February 19, 2014
Bullet Points: Inside the 2014 Student Loan Borrowers' Bill of Rights Act
In the summer of 2013 the debate over the high level of student loans in this country reached a crescendo. In the absence of a bipartisan solution, rates for federal student loans doubled. A month later, thanks to media pressure, Congress was able to pass legislation reducing them slightly, but still devoid of any lasting legislative solution. Now, a new bill hopes to give some relief to millions of young Americans struggling under the weight of student debt.
The Student Loan Borrower's Bill of Rights Act, introduced by the Democratic Representative Frederica Wilson of Florida is the first step. The legislation would restore bankruptcy protections for students carrying both federal and private loans, and would limit the collection time to six years. The would also prevent student loan debt from being used to hurt a young person's credit score and financial future.
“The soaring cost of college is not only hurting students and their families; it is hurting consumer demand and, in turn, hurting our economic recovery,” Wilson said in an interview with TakePart. “I’m introducing student loan reform now because I think it can improve lives, boost Americans’ purchasing power, and help promote job creation.”
Currently, there is over $1 trillion of student loan debt in America, with the average young person carrying an average of nearly $29,000 in student debt personally. While crippling for the young people who simply want to be able to afford a college education, student loans are actually a big windfall for the federal government. In 2013 the Department of Education made $41.3 billion from student loan interest rates.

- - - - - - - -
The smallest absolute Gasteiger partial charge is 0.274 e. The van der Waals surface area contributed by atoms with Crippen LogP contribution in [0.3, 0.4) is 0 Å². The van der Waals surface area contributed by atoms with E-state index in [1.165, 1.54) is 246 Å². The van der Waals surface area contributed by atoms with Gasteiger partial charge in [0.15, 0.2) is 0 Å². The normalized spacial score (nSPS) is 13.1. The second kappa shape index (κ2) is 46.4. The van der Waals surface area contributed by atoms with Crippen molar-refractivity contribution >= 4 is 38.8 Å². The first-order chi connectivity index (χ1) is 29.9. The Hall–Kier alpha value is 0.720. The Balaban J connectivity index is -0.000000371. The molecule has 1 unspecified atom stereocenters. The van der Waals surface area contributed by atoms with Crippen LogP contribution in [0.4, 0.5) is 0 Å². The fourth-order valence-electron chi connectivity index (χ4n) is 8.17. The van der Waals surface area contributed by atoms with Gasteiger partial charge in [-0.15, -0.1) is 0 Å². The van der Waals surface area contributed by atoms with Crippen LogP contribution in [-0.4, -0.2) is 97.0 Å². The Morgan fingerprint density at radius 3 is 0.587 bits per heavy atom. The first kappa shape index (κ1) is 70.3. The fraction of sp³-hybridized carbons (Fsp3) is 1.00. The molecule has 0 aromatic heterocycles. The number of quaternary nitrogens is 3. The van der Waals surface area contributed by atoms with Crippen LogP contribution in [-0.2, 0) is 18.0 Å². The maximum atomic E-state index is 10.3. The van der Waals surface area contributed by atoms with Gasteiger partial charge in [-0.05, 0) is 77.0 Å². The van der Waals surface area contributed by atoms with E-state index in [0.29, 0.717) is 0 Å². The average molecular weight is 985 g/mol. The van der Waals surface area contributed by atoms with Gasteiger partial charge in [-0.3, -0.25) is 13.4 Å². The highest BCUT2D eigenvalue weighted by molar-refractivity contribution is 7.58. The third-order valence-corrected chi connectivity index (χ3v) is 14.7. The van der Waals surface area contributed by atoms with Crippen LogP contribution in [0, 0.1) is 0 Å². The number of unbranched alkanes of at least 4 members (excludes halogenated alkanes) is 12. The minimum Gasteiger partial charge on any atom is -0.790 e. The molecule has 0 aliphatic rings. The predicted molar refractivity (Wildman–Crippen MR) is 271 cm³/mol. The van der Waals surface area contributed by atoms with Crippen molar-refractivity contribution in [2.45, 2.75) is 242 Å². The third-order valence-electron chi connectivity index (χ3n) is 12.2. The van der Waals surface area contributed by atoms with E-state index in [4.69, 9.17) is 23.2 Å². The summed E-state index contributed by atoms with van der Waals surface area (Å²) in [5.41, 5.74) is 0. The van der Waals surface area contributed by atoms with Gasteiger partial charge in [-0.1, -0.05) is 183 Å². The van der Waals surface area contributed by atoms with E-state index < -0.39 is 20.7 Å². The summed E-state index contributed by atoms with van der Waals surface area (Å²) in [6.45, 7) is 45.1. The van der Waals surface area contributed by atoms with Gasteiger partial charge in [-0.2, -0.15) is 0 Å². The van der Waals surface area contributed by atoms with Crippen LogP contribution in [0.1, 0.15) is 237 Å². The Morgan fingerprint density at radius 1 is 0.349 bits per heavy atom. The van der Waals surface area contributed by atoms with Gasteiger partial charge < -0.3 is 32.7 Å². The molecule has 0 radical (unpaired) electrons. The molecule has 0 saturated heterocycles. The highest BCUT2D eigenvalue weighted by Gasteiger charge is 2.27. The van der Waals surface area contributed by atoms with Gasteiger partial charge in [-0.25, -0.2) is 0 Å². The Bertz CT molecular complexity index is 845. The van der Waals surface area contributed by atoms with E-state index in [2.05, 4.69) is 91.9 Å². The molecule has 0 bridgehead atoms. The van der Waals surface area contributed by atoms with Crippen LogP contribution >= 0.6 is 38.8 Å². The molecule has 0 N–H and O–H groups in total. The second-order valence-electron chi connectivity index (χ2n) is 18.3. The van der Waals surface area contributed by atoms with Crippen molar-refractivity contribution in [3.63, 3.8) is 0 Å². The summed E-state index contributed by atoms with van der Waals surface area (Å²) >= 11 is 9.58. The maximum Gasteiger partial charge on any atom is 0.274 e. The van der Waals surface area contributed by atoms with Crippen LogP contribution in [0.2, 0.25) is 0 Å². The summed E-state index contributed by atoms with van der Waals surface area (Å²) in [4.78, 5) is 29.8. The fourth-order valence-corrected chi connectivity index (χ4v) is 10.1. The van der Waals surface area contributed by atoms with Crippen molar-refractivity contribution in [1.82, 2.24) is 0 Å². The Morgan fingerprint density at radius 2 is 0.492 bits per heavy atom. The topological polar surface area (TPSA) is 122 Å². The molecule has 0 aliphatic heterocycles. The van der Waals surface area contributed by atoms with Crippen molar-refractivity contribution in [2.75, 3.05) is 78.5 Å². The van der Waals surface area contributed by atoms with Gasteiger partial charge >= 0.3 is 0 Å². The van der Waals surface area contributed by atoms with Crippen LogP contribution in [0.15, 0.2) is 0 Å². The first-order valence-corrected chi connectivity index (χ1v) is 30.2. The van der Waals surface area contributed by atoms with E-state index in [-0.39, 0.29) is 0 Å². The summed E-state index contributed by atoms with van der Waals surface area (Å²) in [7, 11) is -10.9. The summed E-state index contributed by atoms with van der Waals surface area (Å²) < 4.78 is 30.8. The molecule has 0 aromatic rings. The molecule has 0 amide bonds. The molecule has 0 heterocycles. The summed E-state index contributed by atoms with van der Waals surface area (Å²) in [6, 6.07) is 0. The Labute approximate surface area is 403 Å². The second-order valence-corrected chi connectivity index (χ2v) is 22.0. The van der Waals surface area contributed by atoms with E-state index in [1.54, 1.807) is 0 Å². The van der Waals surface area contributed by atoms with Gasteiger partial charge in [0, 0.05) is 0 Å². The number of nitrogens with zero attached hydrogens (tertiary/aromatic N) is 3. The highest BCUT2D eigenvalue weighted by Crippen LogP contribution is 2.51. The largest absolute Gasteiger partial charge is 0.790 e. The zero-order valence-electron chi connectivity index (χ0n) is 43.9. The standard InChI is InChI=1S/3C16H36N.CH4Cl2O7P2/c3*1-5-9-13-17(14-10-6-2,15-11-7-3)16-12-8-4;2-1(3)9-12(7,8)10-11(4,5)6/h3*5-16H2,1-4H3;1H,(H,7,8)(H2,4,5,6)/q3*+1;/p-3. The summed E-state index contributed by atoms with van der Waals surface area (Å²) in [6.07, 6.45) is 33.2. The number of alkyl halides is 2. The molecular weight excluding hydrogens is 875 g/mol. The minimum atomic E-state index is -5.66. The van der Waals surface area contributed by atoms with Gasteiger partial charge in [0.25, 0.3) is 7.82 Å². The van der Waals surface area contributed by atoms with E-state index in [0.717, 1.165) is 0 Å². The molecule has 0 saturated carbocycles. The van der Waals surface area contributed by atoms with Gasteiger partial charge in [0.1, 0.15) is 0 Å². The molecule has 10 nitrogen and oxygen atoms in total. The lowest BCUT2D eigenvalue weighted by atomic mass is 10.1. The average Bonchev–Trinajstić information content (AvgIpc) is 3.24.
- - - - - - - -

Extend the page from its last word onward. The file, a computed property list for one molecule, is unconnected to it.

Democratic Senator Elizabeth Warren of Massachusetts is another ally in the fight against student loan debt. This year she has also drafted legislation that would pressure colleges to keep costs down, and force colleges that didn't meet certain standards, such as timely graduation rates, to refund part of a student's loan.
"We cannot bury our heads in the sand and pretend the profits don't exist, or use accounting tricks to make them disappear," Warren said. "It's time to end the practice of profiting from young people who are trying to get an education and refinance existing loans."
Unfortunately, when it comes to meaningful student loan reform, the political will just isn't there, and it is not likely that these renewed efforts to provide relief for people struggling with student loan debt will come to fruition. Both banks and universities profit from the current cost of tuition and interest rates of student loans. The lobbying presence for both of these industries is massive, whereas debt-ridden young people don't have similar clout when it comes to Capitol Hill. While it's wonderful to see such fighters as Representative Wilson and Senator Warren taking up the mantle for students, there is still a long way to go toward meaningful reform in the student loan crisis.
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